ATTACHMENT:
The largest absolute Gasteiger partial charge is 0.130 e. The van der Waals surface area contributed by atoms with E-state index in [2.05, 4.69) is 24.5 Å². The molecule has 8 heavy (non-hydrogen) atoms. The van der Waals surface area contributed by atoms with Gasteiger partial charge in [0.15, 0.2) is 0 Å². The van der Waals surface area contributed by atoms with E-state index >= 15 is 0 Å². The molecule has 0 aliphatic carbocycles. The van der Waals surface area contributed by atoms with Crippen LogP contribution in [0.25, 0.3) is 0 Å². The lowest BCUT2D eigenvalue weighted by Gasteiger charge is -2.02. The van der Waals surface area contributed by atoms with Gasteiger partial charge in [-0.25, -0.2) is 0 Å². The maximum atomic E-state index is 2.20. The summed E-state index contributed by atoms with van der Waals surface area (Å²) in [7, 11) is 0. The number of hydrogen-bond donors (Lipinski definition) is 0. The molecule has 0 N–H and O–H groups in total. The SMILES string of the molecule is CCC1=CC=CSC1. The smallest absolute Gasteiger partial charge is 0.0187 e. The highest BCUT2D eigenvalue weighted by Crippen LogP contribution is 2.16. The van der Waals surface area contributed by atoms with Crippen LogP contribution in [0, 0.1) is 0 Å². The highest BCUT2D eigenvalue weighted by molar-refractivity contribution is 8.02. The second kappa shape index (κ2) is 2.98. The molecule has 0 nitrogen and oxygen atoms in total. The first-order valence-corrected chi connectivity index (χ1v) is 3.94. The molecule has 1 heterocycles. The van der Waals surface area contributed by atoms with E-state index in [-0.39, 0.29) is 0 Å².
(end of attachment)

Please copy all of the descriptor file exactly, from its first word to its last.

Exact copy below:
The largest absolute Gasteiger partial charge is 0.130 e. The van der Waals surface area contributed by atoms with E-state index in [2.05, 4.69) is 24.5 Å². The molecule has 8 heavy (non-hydrogen) atoms. The van der Waals surface area contributed by atoms with Gasteiger partial charge in [0.15, 0.2) is 0 Å². The van der Waals surface area contributed by atoms with E-state index >= 15 is 0 Å². The molecule has 0 aliphatic carbocycles. The van der Waals surface area contributed by atoms with Crippen LogP contribution in [0.25, 0.3) is 0 Å². The lowest BCUT2D eigenvalue weighted by Gasteiger charge is -2.02. The van der Waals surface area contributed by atoms with Gasteiger partial charge in [-0.25, -0.2) is 0 Å². The maximum atomic E-state index is 2.20. The summed E-state index contributed by atoms with van der Waals surface area (Å²) in [7, 11) is 0. The number of hydrogen-bond donors (Lipinski definition) is 0. The molecule has 0 N–H and O–H groups in total. The SMILES string of the molecule is CCC1=CC=CSC1. The smallest absolute Gasteiger partial charge is 0.0187 e. The highest BCUT2D eigenvalue weighted by Crippen LogP contribution is 2.16. The van der Waals surface area contributed by atoms with Crippen LogP contribution in [0, 0.1) is 0 Å². The highest BCUT2D eigenvalue weighted by molar-refractivity contribution is 8.02. The second kappa shape index (κ2) is 2.98. The molecule has 0 nitrogen and oxygen atoms in total. The first-order valence-corrected chi connectivity index (χ1v) is 3.94. The molecule has 1 heterocycles. The van der Waals surface area contributed by atoms with E-state index in [-0.39, 0.29) is 0 Å².